Kwikset 910 Z-Wave SmartCode Deadbolt ($275)
Remotely check the status of this Z-Wave-enabled lock, remotely lock and unlock it, receive text notifications when the door is locked or unlocked, and manage user access with separate codes for your family, contractors working on your home, etc. You can even allow certain codes to only be used during certain hours, and you can have the lock automatically relock itself if the user who unlocked it doesn’t.
Philips Hue Connected Bulb Starter Pack ($200)
With Hue, you get long-life LED bulbs that you can control via an app on your smartphone or tablet. You can set the bulbs to display any color in the rainbow, and you can program them to turn on and off at preset times. You can even use one or more as a visual alarm clock! Four preprogrammed “light recipes” are designed to produce the right light for what you are trying to do: relax, concentrate, get energized, or read. You can create groups of lights and have each room in a different color, for example. The starter pack includes the controller bridge and three bulbs; one bridge can control up to fifty bulbs.
Nest Learning Thermostat ($250)
One of the problems with programmable thermostats is trying to figure out the details of your schedule and matching your desired home temperature to it. It’s easy to get frustrated and decide not to bother, making the programmable thermostat just an expensive replacement for your old analog thermostat. Enter the Nest learning thermostat. It learns what temperatures you like and when you are usually home or away, and get this, it programs itself. Via activity sensors, it can automatically adjust the temperature when you’re away to save energy. Best of all, you can make manual adjustments via an app if, for example, you’re coming back from vacation early. With the app, you can also view your energy usage. Nest claims that the average home uses 70% of the energy budget for heating and cooling, while using the Nest system lowers that to 50%. It works with humidifiers and dehumidifiers, heat pumps, multiple zones, etc., as well.
Bose QuietComfort 15 Acoustic Noise-Cancelling Headphones ($300)
I travel a lot, and I love the ability to filter out ambient noise, such as that from jet engines, people talking, or babies crying. I have used a Bose noise-cancelling headset for almost a decade, and I wouldn’t want to travel without it. The QC 15 headphones use the latest over-the-ear design and do a great job of producing full, rich sound that’s great for watching a movie or listening to music, while at the same time blocking out almost all other sounds.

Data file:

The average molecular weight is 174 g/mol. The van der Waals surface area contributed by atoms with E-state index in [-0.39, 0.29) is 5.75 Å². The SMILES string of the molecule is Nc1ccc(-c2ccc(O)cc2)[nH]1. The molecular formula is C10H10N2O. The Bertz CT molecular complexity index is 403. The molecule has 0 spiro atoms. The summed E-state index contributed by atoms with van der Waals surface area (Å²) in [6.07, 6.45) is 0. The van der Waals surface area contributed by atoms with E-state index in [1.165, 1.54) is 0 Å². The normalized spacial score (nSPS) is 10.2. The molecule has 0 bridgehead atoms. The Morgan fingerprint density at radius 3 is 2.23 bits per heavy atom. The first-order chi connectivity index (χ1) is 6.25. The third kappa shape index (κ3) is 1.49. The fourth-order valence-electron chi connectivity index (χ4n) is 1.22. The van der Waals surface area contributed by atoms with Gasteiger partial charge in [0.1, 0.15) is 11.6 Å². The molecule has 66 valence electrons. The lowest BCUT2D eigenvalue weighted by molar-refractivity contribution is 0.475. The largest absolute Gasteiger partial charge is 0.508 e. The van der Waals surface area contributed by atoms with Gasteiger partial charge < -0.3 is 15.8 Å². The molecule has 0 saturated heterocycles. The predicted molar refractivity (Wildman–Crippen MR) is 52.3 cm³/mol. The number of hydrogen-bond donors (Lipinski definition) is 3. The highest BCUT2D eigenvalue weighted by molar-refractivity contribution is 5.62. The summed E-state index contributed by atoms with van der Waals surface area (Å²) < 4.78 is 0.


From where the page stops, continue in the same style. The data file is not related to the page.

Bose QuietComfort 20 Acoustic Noise-Cancelling Headphones ($300)
For those who prefer in-ear instead of over-the-ear headphones, the QC 20 headphones are the way to go. They perform like the QC 15, just in a different format. The QC 20 is designed for Android, BlackBerry, and Windows phones, while the 20i is designed for iOS devices.
Jawbone Jambox (or Big or Mini Jambox) ($150 / $250 [Big] / $180 [Mini])
The Jambox comes in three sizes:
- Small (the Mini): 6 x 1 x 2.3 in.
- Medium (the original Jambox): 6 x 1.6 x 2.2 in
- Large (the Big): 10 x 3.6 x 3.1 in
All three are self-contained, battery-operated units that get the sound to play over Bluetooth (or a 3.5mm headphone jack). The Mini provides 10 hours of playback on a charge, and the original and Big provide 15 hours. All three provide the perfect way to play music wherever you are and are small and lightweight enough to go wherever you go.
Sennheiser PC 360 Headset ($190)
If you are a gamer, or if you teach online, the PC 360 is the computer headset for you. It provides excellent crystal clear sound while still letting you hear what is happening in the world around you. The air flow offered in this design also helps keep your ears cool. The noise-cancelling capabilities are excellent, and you can mute the mic by simply lifting the boom microphone vertically. There is also a volume control in the ear, so you can adjust the volume without going to the computer. It is truly a great headset that plugs into the existing audio-in ports on your sound card.
Bose SoundTouch 30 Wi-Fi Music System ($700)
As with most other Bose products, the sound from this device is rich and full and can fill most any size space. It provides Wi-Fi-based music streaming from your own music library or from various Internet music streams, such as Pandora. You can set up to six preset favorites, making it quick and easy to play the music you are in the mood for. This device is somewhat large (9.7 x 17.1 x 7.1 inches), and it weighs 18.5 pounds, so Bose also offers the SoundTouch 20 (7.4 x 12.4 x 4.1 inches and 9.6 pounds) for medium-sized rooms and the SoundTouch Portable, which comes with a rechargeable battery and weighs just 3.3 pounds. All include an aux input, so you can plug in a device not connected via Wi-Fi, such as a CD player, if needed.
Bose Bluetooth Headset ($150)